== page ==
The modern lifestyle can be very intense and quite exhausting.
Most of us are forced to find a balance between challenging work and responsibilities – family, community and general, as well as study and so on.
As a result, for many of us, stress, tension and fatigue become part of our daily lives.
These states, the source of which – in our soul – in sensations and emotions, have a far-reaching influence also on our physical condition and practically on all aspects of our life.
Conditions of stress and tension trigger a chain of physiological reactions that over time overload all body systems beyond what they can handle.
A person under stress may experience a variety of physiological symptoms such as nervousness and anxiety, rapid heart rate, difficulty sleeping, tight neck muscles, decreased sexual function, impaired concentration and memory, digestive system disorders, headaches, nausea. as well as chest pressure and pain.
What happens to our body during stress and tension?
When we are under stress, tension and exhaustion, the body’s response goes through three stages:
Anxiety is at the first stage as part of the evolutionary survival mechanism. The body experiences tension after noticing a threatening factor. At this stage, the nervous system releases adrenaline and norepinephrine.
Confrontation – at the second stage, the body tries to cope with the threatening factor by releasing stress hormones from the adrenal glands – glucocorticoids (cortisol) and mineralocorticoids (aldosterone).
The next stage occurs in states when stress becomes prolonged and chronic – exhaustion. At this stage, stress causes long-term harmful effects on various systems of the body.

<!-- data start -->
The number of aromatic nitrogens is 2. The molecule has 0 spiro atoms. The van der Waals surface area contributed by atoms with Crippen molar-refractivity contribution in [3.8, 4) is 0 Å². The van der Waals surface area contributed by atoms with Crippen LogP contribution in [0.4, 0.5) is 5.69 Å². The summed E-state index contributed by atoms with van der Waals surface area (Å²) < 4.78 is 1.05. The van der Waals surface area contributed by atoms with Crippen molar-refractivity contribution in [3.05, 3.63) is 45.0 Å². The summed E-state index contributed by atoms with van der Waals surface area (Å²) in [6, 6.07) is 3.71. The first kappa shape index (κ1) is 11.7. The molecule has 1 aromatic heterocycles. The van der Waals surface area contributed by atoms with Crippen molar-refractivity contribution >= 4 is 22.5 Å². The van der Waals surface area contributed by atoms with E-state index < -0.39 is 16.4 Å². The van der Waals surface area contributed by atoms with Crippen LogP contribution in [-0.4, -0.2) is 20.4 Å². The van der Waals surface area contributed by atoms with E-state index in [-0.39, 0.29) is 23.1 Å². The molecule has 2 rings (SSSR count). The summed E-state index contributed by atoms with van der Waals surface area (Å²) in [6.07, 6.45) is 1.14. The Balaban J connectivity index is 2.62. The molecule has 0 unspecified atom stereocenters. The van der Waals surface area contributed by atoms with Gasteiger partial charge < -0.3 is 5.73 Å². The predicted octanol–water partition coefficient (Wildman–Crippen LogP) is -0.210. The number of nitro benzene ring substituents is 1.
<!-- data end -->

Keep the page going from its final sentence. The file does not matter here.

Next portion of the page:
With prolonged stress, a deficiency of adaptive energy occurs in the body, and an increased use of the supply of vitamins and minerals occurs. This depletion of stores and diminished function of the systems responsible for the body’s response to stress can lead to feelings of burnout and cumulative fatigue.
How does stress affect our health?
In addition to fatigue that interferes with daily activities, prolonged stress conditions can contribute to the development of many diseases, such as cardiovascular disease, nervous system problems, autoimmune diseases, cancer, asthma, menstrual irregularities, irritable bowel syndrome and bowel disease.
Long-term stress also harms the functioning of the body’s immune system, which makes us more susceptible to colds and various infections.
How to deal with stress?
The daily routines that demand our efforts do not always allow us to avoid stress and tension. At the same time, it is important to be able to notice them and deal with them correctly, and thus avoid some of the harm they can cause.
Physical activity – Regular physical activity such as running, swimming or exercising causes good physical and mental sensations and relieves accumulated stress. It also helps to neutralize the stress hormones catecholamines that affect heart rate, blood vessels and brain activity.
Relaxation – Relaxation techniques such as meditation and yoga give us the tools to calm the body and resist stress.
Eating the Right Way – Avoiding stimulating foods that contain caffeine, such as coffee, tea, and cola, is recommended to ease feelings of tension and stress.
It is advisable to avoid alcohol consumption, which, among other things, delays the absorption of B vitamins by the body, which are necessary in order to cope with stress.
Eat a diet that contains whole grains (flour, wheat, and rice) and is rich in vegetables and fruits.
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